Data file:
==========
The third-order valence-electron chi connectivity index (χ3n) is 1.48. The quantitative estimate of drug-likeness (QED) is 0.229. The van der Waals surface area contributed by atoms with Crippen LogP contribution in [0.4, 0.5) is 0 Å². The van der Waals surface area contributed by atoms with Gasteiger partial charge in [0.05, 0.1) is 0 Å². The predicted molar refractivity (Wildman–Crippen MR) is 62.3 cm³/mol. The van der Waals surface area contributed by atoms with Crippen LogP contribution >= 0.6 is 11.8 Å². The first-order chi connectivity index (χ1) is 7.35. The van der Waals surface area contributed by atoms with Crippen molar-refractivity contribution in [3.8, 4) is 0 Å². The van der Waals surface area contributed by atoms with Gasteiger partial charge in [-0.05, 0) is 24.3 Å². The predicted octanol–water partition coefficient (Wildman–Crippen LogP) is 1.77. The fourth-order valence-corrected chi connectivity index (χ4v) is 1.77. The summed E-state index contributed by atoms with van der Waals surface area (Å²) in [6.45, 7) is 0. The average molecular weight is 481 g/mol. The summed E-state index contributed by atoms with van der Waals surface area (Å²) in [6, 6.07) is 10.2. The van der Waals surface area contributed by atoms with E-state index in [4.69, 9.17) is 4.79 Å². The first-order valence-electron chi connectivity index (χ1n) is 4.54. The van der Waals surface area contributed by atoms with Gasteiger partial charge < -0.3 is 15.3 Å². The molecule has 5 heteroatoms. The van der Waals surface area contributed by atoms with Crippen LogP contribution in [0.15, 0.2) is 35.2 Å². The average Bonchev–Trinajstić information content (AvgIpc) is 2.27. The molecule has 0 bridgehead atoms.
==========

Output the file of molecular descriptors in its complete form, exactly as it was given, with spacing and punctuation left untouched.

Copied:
The third-order valence-electron chi connectivity index (χ3n) is 1.48. The quantitative estimate of drug-likeness (QED) is 0.229. The van der Waals surface area contributed by atoms with Crippen LogP contribution in [0.4, 0.5) is 0 Å². The van der Waals surface area contributed by atoms with Gasteiger partial charge in [0.05, 0.1) is 0 Å². The predicted molar refractivity (Wildman–Crippen MR) is 62.3 cm³/mol. The van der Waals surface area contributed by atoms with Crippen LogP contribution >= 0.6 is 11.8 Å². The first-order chi connectivity index (χ1) is 7.35. The van der Waals surface area contributed by atoms with Crippen molar-refractivity contribution in [3.8, 4) is 0 Å². The van der Waals surface area contributed by atoms with Gasteiger partial charge in [-0.05, 0) is 24.3 Å². The predicted octanol–water partition coefficient (Wildman–Crippen LogP) is 1.77. The fourth-order valence-corrected chi connectivity index (χ4v) is 1.77. The summed E-state index contributed by atoms with van der Waals surface area (Å²) in [6.45, 7) is 0. The average molecular weight is 481 g/mol. The summed E-state index contributed by atoms with van der Waals surface area (Å²) in [6, 6.07) is 10.2. The van der Waals surface area contributed by atoms with E-state index in [4.69, 9.17) is 4.79 Å². The first-order valence-electron chi connectivity index (χ1n) is 4.54. The van der Waals surface area contributed by atoms with Gasteiger partial charge < -0.3 is 15.3 Å². The molecule has 5 heteroatoms. The van der Waals surface area contributed by atoms with Crippen LogP contribution in [0.15, 0.2) is 35.2 Å². The average Bonchev–Trinajstić information content (AvgIpc) is 2.27. The molecule has 0 bridgehead atoms.